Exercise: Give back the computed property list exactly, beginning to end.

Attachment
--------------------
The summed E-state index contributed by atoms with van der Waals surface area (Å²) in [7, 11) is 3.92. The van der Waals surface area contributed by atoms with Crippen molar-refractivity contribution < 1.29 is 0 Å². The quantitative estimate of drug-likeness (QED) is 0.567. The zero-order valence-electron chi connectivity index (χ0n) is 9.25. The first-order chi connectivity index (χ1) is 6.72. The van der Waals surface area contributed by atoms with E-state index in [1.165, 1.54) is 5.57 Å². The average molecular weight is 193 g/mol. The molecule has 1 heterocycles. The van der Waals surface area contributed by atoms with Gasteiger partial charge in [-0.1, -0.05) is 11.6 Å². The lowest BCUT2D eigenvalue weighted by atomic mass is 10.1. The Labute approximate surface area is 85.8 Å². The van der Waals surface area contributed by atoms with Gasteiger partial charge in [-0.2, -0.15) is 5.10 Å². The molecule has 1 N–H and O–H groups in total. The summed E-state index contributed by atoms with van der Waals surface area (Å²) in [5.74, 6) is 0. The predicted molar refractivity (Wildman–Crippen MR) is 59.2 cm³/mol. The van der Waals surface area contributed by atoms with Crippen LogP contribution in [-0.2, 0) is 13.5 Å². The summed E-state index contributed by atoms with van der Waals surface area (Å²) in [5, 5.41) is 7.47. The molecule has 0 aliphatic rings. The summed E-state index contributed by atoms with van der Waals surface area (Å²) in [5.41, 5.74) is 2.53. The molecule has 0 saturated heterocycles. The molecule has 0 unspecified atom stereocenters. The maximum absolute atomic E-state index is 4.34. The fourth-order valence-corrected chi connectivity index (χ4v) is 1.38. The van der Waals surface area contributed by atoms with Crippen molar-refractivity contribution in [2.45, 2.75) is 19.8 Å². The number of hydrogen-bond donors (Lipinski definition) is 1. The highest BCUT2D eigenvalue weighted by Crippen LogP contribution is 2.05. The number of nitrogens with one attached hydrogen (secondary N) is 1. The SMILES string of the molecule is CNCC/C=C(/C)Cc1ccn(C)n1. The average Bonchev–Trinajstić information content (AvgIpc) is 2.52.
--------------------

The summed E-state index contributed by atoms with van der Waals surface area (Å²) in [7, 11) is 3.92. The van der Waals surface area contributed by atoms with Crippen molar-refractivity contribution < 1.29 is 0 Å². The quantitative estimate of drug-likeness (QED) is 0.567. The zero-order valence-electron chi connectivity index (χ0n) is 9.25. The first-order chi connectivity index (χ1) is 6.72. The van der Waals surface area contributed by atoms with E-state index in [1.165, 1.54) is 5.57 Å². The average molecular weight is 193 g/mol. The molecule has 1 heterocycles. The van der Waals surface area contributed by atoms with Gasteiger partial charge in [-0.1, -0.05) is 11.6 Å². The lowest BCUT2D eigenvalue weighted by atomic mass is 10.1. The Labute approximate surface area is 85.8 Å². The van der Waals surface area contributed by atoms with Gasteiger partial charge in [-0.2, -0.15) is 5.10 Å². The molecule has 1 N–H and O–H groups in total. The summed E-state index contributed by atoms with van der Waals surface area (Å²) in [5.74, 6) is 0. The predicted molar refractivity (Wildman–Crippen MR) is 59.2 cm³/mol. The van der Waals surface area contributed by atoms with Crippen LogP contribution in [-0.2, 0) is 13.5 Å². The summed E-state index contributed by atoms with van der Waals surface area (Å²) in [5, 5.41) is 7.47. The molecule has 0 aliphatic rings. The summed E-state index contributed by atoms with van der Waals surface area (Å²) in [5.41, 5.74) is 2.53. The molecule has 0 saturated heterocycles. The molecule has 0 unspecified atom stereocenters. The maximum absolute atomic E-state index is 4.34. The fourth-order valence-corrected chi connectivity index (χ4v) is 1.38. The van der Waals surface area contributed by atoms with Crippen molar-refractivity contribution in [2.45, 2.75) is 19.8 Å². The number of hydrogen-bond donors (Lipinski definition) is 1. The highest BCUT2D eigenvalue weighted by Crippen LogP contribution is 2.05. The number of nitrogens with one attached hydrogen (secondary N) is 1. The SMILES string of the molecule is CNCC/C=C(/C)Cc1ccn(C)n1. The average Bonchev–Trinajstić information content (AvgIpc) is 2.52.